For a young couple, moving in together is fun and exciting… for the most part. Not only do you get to live with your significant other, but you now live with all their stuff, personal hygiene, and all of their good or bad habits every, single day. This can make a huge difference, and either make or break you! They say you don’t truly know someone until you live with them, so we all must remember, like everything we do in our everyday life, we need balance and the ability to compromise.
For all you slobs out there, it’s time for you to wipe your ass and learn some new personal habits! Yep, that means you have to wash your dirty clothes, fold or hang them and put them away. No, they can’t sleep with you on your bed after a wash anymore. You no longer need to feel lonely and use them to cuddle with, you have your partner now! Studies show, it is true, dishes will not wash themselves. Wash and store your dishes, you never know when your mother might drop by, or even worse, your future or current mother-in-law. There must be a lot of compromise when it comes to bathroom space. Whether you’re an under or an over type of toilet paper person, or a bottom or middle of the tube of toothpaste folk, you are no longer the only one using that space. Now for all you ladies that have regular makeup, hair, or body rituals, if you’re not using any of your products, put them away. Some men don’t understand the significance of that $20 lipstick or that $40 highlighter that makes your skin glow all day, and might foolishly mess it up. And for all you men that don’t want to sleep in the dog house, don’t forget to put the seat down!! Trust me when I say, your funeral will be planned the very next day. Change is good, and unless you’re married to Suzanne Britt, author of “Neat People Versus Sloppy People”, I guarantee, when referring to a sloppy person, you will not hear many other people say, “Someday is their métier”(1).
Like Yin and Yang, if there’s a sloppy slob we can’t forget the germophobe of the two. I do agree with Suzanne Britt as she claims, “Neat people don’t care about process. They like results”(1). You have to remember your home is your comfort zone. Yes, you can sit in your living room! It’s not just to look at. It’s okay to not make your bed on those lazy Sunday afternoons. No, you don’t have to bleach everything or cover it in plastic wrap. Fumigating your house everyday with heavy disinfectants will make your house difficult to stand. Pretty much the same or maybe even worse than walking through the Macy’s perfume aisle. Items are replaceable, and there’s no need to stress over scrubbing each tile with a tooth-brush or shaving your dog bald to avoid fur. It’s great to be clean, but if you’re not comfortable in your own home, you might need to relax a bit.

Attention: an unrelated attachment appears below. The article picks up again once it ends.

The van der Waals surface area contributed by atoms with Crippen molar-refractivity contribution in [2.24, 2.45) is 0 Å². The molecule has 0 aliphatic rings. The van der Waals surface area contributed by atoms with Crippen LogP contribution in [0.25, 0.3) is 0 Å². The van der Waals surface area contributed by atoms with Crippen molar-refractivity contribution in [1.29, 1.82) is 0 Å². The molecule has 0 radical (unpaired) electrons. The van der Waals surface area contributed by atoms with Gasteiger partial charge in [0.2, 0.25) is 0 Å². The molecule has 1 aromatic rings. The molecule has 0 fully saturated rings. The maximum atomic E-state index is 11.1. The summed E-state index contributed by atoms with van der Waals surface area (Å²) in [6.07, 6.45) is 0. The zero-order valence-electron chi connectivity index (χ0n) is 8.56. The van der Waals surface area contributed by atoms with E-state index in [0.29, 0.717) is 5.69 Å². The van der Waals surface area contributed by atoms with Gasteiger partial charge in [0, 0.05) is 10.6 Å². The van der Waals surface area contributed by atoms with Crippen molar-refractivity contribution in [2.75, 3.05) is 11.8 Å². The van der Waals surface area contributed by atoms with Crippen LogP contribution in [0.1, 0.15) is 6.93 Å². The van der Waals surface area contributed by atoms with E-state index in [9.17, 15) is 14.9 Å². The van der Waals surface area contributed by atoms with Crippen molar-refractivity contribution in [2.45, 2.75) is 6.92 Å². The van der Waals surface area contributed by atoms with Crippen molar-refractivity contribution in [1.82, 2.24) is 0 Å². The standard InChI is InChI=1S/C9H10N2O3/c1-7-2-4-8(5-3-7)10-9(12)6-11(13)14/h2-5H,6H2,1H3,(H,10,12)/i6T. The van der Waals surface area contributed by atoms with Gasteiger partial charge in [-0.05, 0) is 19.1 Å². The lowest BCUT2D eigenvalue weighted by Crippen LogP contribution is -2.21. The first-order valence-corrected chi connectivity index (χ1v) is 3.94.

There will be plenty of little, unnecessary disputes, from not knowing what to eat, to who took up all of the blanket last night. To avoid another little dispute, get organized! Get a monthly planner, this will avoid the problematic, “I told you so” when it comes to important dates. Get a shoe rack! This can save your life from tripping over a pair of shoes, to what feels like your near death four feet from the ground. Assign chores. No one wants to feel like they’re in this responsibility alone. Make sure you separate and know which drawers are yours. Unless you are, or have a guy, that can rock a skirt, then go for it.
With a balance you can create a calmer household and can make living with your partner a joy rather than an inconvenience. You’ll live and learn from the other, and might discover what you like and dislike about the other, or even yourself. Change can be good and is probably necessary for allowing someone else into your own personal space. If my advice fails, I am not Alexandria Valdez in Mrs. Walker’s English V02 class.